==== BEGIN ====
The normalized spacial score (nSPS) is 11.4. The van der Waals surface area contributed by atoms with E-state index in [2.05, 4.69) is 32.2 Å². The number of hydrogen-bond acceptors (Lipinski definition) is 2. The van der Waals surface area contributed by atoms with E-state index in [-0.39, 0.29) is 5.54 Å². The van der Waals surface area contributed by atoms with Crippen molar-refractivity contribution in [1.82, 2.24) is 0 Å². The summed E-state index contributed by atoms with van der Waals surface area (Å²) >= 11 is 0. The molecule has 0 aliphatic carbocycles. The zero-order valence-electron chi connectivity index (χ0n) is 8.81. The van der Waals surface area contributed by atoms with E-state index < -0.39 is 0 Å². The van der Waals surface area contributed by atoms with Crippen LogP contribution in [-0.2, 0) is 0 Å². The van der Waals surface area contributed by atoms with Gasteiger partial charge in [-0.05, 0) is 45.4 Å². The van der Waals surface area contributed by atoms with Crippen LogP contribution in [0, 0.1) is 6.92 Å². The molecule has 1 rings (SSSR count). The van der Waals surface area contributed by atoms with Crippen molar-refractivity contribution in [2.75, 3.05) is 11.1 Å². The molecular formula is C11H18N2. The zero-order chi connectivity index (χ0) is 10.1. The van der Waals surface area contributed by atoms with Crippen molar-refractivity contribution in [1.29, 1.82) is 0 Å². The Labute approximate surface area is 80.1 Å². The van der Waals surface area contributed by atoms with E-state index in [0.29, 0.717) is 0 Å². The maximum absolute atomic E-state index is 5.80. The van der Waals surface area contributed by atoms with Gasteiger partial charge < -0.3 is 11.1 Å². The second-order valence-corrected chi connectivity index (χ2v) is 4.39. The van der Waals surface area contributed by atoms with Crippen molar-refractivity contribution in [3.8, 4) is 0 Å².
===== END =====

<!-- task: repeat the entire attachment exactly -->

The normalized spacial score (nSPS) is 11.4. The van der Waals surface area contributed by atoms with E-state index in [2.05, 4.69) is 32.2 Å². The number of hydrogen-bond acceptors (Lipinski definition) is 2. The van der Waals surface area contributed by atoms with E-state index in [-0.39, 0.29) is 5.54 Å². The van der Waals surface area contributed by atoms with Crippen molar-refractivity contribution in [1.82, 2.24) is 0 Å². The summed E-state index contributed by atoms with van der Waals surface area (Å²) >= 11 is 0. The molecule has 0 aliphatic carbocycles. The zero-order valence-electron chi connectivity index (χ0n) is 8.81. The van der Waals surface area contributed by atoms with E-state index < -0.39 is 0 Å². The van der Waals surface area contributed by atoms with Crippen LogP contribution in [-0.2, 0) is 0 Å². The van der Waals surface area contributed by atoms with Gasteiger partial charge in [-0.05, 0) is 45.4 Å². The van der Waals surface area contributed by atoms with Crippen LogP contribution in [0, 0.1) is 6.92 Å². The molecule has 1 rings (SSSR count). The van der Waals surface area contributed by atoms with Crippen molar-refractivity contribution in [2.75, 3.05) is 11.1 Å². The molecular formula is C11H18N2. The zero-order chi connectivity index (χ0) is 10.1. The van der Waals surface area contributed by atoms with Crippen molar-refractivity contribution in [1.29, 1.82) is 0 Å². The Labute approximate surface area is 80.1 Å². The van der Waals surface area contributed by atoms with E-state index in [0.29, 0.717) is 0 Å². The maximum absolute atomic E-state index is 5.80. The van der Waals surface area contributed by atoms with Gasteiger partial charge < -0.3 is 11.1 Å². The second-order valence-corrected chi connectivity index (χ2v) is 4.39. The van der Waals surface area contributed by atoms with Crippen molar-refractivity contribution in [3.8, 4) is 0 Å².